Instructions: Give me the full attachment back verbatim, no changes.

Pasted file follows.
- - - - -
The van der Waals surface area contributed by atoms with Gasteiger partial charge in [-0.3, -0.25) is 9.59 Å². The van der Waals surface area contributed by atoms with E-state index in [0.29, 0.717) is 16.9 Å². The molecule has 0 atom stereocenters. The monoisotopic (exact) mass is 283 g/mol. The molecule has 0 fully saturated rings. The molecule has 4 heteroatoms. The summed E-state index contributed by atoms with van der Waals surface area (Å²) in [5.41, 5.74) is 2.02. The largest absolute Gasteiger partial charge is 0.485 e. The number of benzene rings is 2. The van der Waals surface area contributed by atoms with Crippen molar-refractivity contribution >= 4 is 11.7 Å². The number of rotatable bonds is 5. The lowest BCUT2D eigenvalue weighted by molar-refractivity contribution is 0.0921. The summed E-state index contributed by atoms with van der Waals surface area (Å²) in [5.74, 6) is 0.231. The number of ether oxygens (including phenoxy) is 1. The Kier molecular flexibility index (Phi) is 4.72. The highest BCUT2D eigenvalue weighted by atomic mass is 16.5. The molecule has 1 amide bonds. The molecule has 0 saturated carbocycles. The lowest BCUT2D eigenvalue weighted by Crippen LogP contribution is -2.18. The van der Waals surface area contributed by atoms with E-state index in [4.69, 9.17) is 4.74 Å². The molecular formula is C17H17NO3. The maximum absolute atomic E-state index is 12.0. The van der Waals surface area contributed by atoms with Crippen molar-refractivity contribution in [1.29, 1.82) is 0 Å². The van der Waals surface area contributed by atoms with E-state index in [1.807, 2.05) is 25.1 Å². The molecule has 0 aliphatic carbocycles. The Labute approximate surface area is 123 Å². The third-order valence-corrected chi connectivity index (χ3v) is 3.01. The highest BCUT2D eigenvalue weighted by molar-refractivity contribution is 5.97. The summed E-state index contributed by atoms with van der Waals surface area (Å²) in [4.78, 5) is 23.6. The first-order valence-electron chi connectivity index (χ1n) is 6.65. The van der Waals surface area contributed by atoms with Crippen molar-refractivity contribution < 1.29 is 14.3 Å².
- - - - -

The van der Waals surface area contributed by atoms with Gasteiger partial charge in [-0.3, -0.25) is 9.59 Å². The van der Waals surface area contributed by atoms with E-state index in [0.29, 0.717) is 16.9 Å². The molecule has 0 atom stereocenters. The monoisotopic (exact) mass is 283 g/mol. The molecule has 0 fully saturated rings. The molecule has 4 heteroatoms. The summed E-state index contributed by atoms with van der Waals surface area (Å²) in [5.41, 5.74) is 2.02. The largest absolute Gasteiger partial charge is 0.485 e. The number of benzene rings is 2. The van der Waals surface area contributed by atoms with Crippen molar-refractivity contribution >= 4 is 11.7 Å². The number of rotatable bonds is 5. The lowest BCUT2D eigenvalue weighted by molar-refractivity contribution is 0.0921. The summed E-state index contributed by atoms with van der Waals surface area (Å²) in [5.74, 6) is 0.231. The number of ether oxygens (including phenoxy) is 1. The Kier molecular flexibility index (Phi) is 4.72. The highest BCUT2D eigenvalue weighted by atomic mass is 16.5. The molecule has 1 amide bonds. The molecule has 0 saturated carbocycles. The lowest BCUT2D eigenvalue weighted by Crippen LogP contribution is -2.18. The van der Waals surface area contributed by atoms with E-state index in [4.69, 9.17) is 4.74 Å². The molecular formula is C17H17NO3. The maximum absolute atomic E-state index is 12.0. The van der Waals surface area contributed by atoms with Crippen molar-refractivity contribution in [1.29, 1.82) is 0 Å². The van der Waals surface area contributed by atoms with E-state index in [1.807, 2.05) is 25.1 Å². The molecule has 0 aliphatic carbocycles. The Labute approximate surface area is 123 Å². The third-order valence-corrected chi connectivity index (χ3v) is 3.01. The highest BCUT2D eigenvalue weighted by molar-refractivity contribution is 5.97. The summed E-state index contributed by atoms with van der Waals surface area (Å²) in [4.78, 5) is 23.6. The first-order valence-electron chi connectivity index (χ1n) is 6.65. The van der Waals surface area contributed by atoms with Crippen molar-refractivity contribution < 1.29 is 14.3 Å².